Lcs Well-Known Member

    I'll probably give it a pass since it's not really my thing. That aside, the author's wikipedia page gave me a good laugh. :p
    [​IMG]
     
    Last edited: Feb 7, 2017
  18. xaliceonfire

    xaliceonfire Kiralee

    Anything by Sherrilyn Kenyon.
    Anything by Kerrilyn Sparks.
    Forgotten Fire by Adam Bagdasarian
    Pretty much any WWII history books or articles.
    Pretty much anything on serial killers or crime.
    Pretty much anything on religion or social problems.
    Pretty much anything on psychology.
     
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  19. Mandragoras

    Mandragoras Inept Abecedarian

    Favourite novel is probably Peace by Gene Wolfe, maybe the most obliquely unnerving and poignant ghost story ever written, at least for me; my favourite collection of short stories is probably Songs of a Dead Dreamer by Thomas Ligotti, although I could name plenty of other short story writers whose work I hold in similar regard.

    Another Machen fan? Woot! And Honoré de Balzac, too. Very classy.
     
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  20. Beatle9

    Beatle9 Asexual coywolf and amateur writer.

    Life of Pi, by Yann Martel. I really like the journey of the main character and Richard Parker, the Tiger. The message at the end also resonated very well with me, when I was just starting college and kind of figuring out who I was as a person. Sounds cliche, I know, but it's still my favorite.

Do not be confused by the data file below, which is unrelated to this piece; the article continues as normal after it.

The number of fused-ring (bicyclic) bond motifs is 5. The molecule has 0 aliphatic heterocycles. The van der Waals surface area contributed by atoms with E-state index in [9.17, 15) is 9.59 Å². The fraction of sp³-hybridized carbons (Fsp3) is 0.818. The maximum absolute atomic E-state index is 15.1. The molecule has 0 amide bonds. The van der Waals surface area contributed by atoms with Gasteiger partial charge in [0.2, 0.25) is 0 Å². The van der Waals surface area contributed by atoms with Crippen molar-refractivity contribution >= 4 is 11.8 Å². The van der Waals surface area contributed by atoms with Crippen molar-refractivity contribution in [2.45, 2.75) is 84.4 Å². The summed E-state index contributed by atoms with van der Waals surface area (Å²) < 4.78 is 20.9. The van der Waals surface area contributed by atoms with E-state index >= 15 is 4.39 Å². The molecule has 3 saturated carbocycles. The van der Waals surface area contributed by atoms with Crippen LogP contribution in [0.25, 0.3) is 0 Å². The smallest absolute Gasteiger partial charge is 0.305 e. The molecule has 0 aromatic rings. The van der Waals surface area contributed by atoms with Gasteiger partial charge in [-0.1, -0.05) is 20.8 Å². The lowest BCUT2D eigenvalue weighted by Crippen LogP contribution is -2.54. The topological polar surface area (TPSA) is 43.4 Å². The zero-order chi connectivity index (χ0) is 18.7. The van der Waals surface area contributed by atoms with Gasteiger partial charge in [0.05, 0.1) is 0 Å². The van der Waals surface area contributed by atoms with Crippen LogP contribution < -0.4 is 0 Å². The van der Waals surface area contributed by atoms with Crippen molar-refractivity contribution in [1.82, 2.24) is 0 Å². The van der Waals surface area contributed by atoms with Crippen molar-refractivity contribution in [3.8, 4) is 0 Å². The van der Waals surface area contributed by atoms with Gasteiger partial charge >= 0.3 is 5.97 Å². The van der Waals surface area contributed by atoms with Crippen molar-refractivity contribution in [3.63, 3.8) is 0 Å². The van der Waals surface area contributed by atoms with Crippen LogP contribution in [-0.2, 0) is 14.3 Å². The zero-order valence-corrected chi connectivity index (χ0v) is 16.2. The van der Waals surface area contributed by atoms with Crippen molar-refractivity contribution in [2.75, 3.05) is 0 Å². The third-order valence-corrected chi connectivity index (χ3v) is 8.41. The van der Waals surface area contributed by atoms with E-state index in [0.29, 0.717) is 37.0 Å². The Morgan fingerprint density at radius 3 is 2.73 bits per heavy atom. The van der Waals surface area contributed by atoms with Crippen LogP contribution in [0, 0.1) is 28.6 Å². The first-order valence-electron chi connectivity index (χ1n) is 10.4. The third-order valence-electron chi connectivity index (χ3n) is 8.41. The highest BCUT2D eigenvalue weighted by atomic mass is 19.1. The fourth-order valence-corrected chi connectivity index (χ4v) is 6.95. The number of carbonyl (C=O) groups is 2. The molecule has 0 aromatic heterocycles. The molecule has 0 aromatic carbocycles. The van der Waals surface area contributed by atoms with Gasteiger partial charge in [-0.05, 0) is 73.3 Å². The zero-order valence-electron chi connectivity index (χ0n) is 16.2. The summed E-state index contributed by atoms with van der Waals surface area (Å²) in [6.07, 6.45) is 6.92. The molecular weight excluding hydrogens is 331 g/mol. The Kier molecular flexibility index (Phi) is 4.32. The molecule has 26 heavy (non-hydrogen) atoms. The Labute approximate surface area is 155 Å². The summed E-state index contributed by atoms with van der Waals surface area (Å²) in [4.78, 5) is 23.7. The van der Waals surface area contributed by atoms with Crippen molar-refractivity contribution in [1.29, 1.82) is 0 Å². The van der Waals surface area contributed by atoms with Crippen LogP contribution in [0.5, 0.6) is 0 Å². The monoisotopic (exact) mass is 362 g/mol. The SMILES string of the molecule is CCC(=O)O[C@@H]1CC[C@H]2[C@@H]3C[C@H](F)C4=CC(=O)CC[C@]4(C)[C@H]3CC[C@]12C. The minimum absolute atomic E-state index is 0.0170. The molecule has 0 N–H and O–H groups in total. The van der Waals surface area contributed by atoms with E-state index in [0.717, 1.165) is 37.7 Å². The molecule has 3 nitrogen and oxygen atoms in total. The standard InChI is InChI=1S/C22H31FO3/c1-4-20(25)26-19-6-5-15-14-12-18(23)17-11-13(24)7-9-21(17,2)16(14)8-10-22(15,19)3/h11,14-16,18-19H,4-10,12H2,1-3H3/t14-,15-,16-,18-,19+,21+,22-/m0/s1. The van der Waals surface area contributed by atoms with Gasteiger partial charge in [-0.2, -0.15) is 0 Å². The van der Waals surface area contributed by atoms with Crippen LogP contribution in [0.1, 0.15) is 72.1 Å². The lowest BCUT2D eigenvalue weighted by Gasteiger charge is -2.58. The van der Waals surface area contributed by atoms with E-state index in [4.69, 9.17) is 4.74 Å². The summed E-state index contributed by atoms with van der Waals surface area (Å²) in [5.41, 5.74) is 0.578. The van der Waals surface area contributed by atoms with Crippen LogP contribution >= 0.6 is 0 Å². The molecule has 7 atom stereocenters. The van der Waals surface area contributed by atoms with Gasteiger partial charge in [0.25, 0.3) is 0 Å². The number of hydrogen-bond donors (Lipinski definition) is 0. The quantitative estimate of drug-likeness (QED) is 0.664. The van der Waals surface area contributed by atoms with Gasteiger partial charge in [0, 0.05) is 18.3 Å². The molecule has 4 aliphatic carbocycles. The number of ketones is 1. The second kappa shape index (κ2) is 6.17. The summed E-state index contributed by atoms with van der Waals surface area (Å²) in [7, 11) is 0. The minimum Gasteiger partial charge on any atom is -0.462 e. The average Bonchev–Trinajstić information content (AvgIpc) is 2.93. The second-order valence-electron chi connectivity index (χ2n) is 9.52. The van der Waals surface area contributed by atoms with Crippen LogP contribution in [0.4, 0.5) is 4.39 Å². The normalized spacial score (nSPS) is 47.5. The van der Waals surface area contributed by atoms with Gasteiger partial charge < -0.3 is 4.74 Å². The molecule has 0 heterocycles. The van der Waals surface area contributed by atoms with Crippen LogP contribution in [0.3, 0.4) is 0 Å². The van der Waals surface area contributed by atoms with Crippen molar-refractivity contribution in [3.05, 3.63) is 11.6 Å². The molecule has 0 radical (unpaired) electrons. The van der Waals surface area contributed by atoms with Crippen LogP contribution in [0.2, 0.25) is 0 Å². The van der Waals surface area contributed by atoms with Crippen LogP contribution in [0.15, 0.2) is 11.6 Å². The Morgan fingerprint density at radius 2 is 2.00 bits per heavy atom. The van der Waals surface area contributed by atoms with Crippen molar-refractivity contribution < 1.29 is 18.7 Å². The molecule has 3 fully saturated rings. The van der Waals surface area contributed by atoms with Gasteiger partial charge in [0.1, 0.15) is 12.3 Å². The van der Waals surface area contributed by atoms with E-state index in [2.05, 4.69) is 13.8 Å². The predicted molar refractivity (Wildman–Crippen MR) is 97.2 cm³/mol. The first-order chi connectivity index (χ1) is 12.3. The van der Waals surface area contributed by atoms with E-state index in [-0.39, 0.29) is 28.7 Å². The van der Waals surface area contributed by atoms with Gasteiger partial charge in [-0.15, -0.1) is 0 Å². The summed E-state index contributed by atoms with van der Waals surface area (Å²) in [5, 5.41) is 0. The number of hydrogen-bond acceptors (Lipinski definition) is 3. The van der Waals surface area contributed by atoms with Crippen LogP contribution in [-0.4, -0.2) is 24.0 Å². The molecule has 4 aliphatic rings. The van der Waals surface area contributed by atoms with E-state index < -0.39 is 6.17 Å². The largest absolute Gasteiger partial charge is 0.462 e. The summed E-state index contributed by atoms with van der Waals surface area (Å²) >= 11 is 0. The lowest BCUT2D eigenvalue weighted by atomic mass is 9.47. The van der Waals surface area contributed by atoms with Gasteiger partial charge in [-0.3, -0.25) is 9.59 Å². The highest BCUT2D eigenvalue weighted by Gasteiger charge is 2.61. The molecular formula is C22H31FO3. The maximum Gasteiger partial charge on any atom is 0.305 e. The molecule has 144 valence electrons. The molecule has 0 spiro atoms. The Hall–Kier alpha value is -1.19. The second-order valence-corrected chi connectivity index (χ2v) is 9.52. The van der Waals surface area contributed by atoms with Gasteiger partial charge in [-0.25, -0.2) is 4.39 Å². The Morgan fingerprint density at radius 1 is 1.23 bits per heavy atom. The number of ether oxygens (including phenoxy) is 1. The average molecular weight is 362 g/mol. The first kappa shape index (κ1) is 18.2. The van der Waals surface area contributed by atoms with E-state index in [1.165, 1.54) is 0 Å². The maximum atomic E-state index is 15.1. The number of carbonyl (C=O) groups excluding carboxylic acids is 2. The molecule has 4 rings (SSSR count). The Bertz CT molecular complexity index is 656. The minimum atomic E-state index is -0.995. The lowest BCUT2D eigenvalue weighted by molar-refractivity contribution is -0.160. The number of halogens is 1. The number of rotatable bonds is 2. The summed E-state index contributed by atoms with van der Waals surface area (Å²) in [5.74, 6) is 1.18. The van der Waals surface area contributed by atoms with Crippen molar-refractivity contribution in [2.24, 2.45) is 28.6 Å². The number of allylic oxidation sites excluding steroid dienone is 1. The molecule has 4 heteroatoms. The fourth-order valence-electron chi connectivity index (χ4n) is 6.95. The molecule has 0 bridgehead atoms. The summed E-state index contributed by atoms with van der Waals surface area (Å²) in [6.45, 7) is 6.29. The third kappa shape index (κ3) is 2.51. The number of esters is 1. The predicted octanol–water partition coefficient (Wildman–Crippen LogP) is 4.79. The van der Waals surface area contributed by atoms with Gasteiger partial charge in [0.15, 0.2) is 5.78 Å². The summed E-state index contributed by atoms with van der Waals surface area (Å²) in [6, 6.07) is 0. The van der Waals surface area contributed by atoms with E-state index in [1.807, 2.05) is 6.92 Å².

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  21. AlleycatIrony

    AlleycatIrony dubstep macarena

    oh goodness... my favourite books are ones i used to read over and over when i was little

    'a dog's life: an autobiography of a stray' was my top favourite and i used to read it at least once a week (it's... looking a little worse for wear now)
    (it's about a stray dog who's telling her life story from the time she was born in a wheelbarrow in a shed to the end when she's old and gray, it's a v heartbreaking and heartwarming read - i'd highly reccommend if u like animal tales)

    'the lost island of tamarind' was another one i rly enjoyed (and still do, i need to read it again tbh)
    (i'm not sure how to describe this one in a short sentence because there's just so much that goes on in it, but there are three children and their parents who live on a boat (bc the parents study marine life) but a storm throws the adults overboard and washes up on the shore of an unknown island, the children then have to navigate their way thru a place full of fantasy creatures, war, child theft and labour to find their parents again and head home... sounds like ur typical young teen fantasy novel but there's more depth than that imo)